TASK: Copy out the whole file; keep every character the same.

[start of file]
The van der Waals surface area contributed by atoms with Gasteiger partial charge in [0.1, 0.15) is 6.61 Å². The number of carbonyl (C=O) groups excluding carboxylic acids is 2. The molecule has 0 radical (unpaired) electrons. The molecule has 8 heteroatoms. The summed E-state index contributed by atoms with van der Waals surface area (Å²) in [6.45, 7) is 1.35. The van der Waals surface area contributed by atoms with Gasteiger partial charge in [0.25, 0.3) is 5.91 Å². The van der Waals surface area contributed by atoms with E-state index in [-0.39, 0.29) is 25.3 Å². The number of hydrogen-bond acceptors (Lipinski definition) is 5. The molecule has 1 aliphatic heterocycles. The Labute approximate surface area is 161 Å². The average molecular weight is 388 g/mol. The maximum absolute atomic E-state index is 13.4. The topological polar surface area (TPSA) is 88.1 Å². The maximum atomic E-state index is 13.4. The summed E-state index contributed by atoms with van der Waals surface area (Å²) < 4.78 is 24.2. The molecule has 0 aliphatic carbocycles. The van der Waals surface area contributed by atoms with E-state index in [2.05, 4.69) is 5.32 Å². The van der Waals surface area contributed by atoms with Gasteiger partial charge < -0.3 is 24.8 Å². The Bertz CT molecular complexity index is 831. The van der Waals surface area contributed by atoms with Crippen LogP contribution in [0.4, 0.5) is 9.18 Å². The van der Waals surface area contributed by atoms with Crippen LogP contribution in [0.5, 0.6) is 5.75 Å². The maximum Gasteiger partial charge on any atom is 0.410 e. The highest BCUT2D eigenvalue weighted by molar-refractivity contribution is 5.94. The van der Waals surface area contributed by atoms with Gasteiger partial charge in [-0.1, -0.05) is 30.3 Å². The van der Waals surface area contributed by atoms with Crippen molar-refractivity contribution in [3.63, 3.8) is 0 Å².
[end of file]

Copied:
The van der Waals surface area contributed by atoms with Gasteiger partial charge in [0.1, 0.15) is 6.61 Å². The number of carbonyl (C=O) groups excluding carboxylic acids is 2. The molecule has 0 radical (unpaired) electrons. The molecule has 8 heteroatoms. The summed E-state index contributed by atoms with van der Waals surface area (Å²) in [6.45, 7) is 1.35. The van der Waals surface area contributed by atoms with Gasteiger partial charge in [0.25, 0.3) is 5.91 Å². The van der Waals surface area contributed by atoms with E-state index in [-0.39, 0.29) is 25.3 Å². The number of hydrogen-bond acceptors (Lipinski definition) is 5. The molecule has 1 aliphatic heterocycles. The Labute approximate surface area is 161 Å². The average molecular weight is 388 g/mol. The maximum absolute atomic E-state index is 13.4. The topological polar surface area (TPSA) is 88.1 Å². The maximum atomic E-state index is 13.4. The summed E-state index contributed by atoms with van der Waals surface area (Å²) < 4.78 is 24.2. The molecule has 0 aliphatic carbocycles. The van der Waals surface area contributed by atoms with E-state index in [2.05, 4.69) is 5.32 Å². The van der Waals surface area contributed by atoms with Gasteiger partial charge < -0.3 is 24.8 Å². The Bertz CT molecular complexity index is 831. The van der Waals surface area contributed by atoms with Crippen LogP contribution in [0.4, 0.5) is 9.18 Å². The van der Waals surface area contributed by atoms with Crippen LogP contribution in [0.5, 0.6) is 5.75 Å². The maximum Gasteiger partial charge on any atom is 0.410 e. The highest BCUT2D eigenvalue weighted by molar-refractivity contribution is 5.94. The van der Waals surface area contributed by atoms with Gasteiger partial charge in [-0.1, -0.05) is 30.3 Å². The van der Waals surface area contributed by atoms with Crippen molar-refractivity contribution in [3.63, 3.8) is 0 Å².